Throughout much of the past decade, Councilmembers Ignacio De La Fuente and Desley Brooks were fierce political foes. The two occasionally traded allegations of corruption, and tried to oust each other from office by backing opposing candidates. But over the past year or two, the De La Fuente-Brooks feud has thawed considerably. Then last week, the onetime enemies engaged in what amounted to a public lovefest as De La Fuente rushed to Brooks’ defense after she was implicated in political wrongdoing.
But De La Fuente, whom for years could not hide his intense hostility for Brooks and would have loved nothing more than for her to be roasted publicly for as long as possible, instead completely brushed off Moreno. In the end, Brooks said she had to go to bathroom and missed the vote, but De La Fuente’s actions had even his most ardent supporters scratching their heads. Even San Francisco Chronicle columnist Chip Johnson, whose unflagging public adoration for De La Fuente has lasted for more than a decade, publicly called out the councilman in a column last Friday, saying that De La Fuente’s actions, along with several other councilmembers (including Jane Brunner), who made excuses for Brooks, were “cowardly, irresponsible and loathsome.”
So what happened? De La Fuente’s change of heart toward Brooks appears to have begun as early as two years ago. In the spring of 2010, the two councilmembers, who often had disagreed on matters large and small, found themselves on the same side of a controversial issue. Both openly declared that the city should lay off police officers if the police union refused to pay into its pension plan. In fact, De La Fuente and Brooks became the leading voices for laying off cops, and eventually paved the way for the city to slash eighty police positions.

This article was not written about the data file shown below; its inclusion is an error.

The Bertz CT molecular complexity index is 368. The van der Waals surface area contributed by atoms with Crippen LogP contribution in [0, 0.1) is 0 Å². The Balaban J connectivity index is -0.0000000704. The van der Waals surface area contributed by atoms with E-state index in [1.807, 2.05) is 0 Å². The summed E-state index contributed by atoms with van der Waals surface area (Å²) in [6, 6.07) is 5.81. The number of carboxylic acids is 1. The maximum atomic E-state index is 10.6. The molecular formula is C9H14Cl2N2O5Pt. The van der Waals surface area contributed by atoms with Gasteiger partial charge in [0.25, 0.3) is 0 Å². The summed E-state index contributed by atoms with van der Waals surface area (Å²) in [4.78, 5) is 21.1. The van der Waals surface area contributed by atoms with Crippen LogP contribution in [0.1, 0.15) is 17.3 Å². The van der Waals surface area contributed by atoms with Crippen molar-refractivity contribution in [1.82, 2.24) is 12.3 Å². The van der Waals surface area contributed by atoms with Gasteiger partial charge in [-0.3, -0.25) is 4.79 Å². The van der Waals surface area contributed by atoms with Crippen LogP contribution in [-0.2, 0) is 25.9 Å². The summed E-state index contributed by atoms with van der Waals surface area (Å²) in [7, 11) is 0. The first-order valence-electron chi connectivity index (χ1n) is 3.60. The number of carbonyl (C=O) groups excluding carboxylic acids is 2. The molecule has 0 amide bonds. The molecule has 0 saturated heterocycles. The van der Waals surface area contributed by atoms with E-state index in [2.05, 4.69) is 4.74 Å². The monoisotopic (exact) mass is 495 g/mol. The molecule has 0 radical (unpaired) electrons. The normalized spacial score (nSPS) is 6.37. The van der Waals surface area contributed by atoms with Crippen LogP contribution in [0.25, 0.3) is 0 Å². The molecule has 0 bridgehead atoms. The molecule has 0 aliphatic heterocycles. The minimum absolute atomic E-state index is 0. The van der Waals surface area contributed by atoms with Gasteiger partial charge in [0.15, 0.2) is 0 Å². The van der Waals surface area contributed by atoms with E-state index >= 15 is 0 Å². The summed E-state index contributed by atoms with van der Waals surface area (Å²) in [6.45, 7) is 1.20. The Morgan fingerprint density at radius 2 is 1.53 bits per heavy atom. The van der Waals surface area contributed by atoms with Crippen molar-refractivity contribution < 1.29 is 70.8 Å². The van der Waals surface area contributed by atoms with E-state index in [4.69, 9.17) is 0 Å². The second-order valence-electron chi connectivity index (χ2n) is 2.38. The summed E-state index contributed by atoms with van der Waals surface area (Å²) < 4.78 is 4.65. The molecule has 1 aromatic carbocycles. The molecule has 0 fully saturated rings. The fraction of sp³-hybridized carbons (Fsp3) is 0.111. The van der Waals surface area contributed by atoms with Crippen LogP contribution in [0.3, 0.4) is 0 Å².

De La Fuente and Brooks then found more common ground over the past year in their mutual dislike for Mayor Jean Quan. Both of have emerged as leading critics of the mayor, especially on her handling of Occupy Oakland. De La Fuente, in particular, has repeatedly harangued Quan for not cracking down more swiftly and more forcefully against the Occupy movement.
And finally there’s this: De La Fuente declared last week that he plans to run for mayor if there’s a recall election this year. In other words, if he’s going to get more than the 30 percent of the vote he received when he ran in 2006, he needs as many supporters as possible — and he needs to turn as many enemies as he can into friends. That’s particularly true with Oakland’s black community, which traditionally has opposed him. With his unwavering defense of Brooks last week, De La Fuente might have thawed that relationship, too. But will he lose some of his traditional support in the process?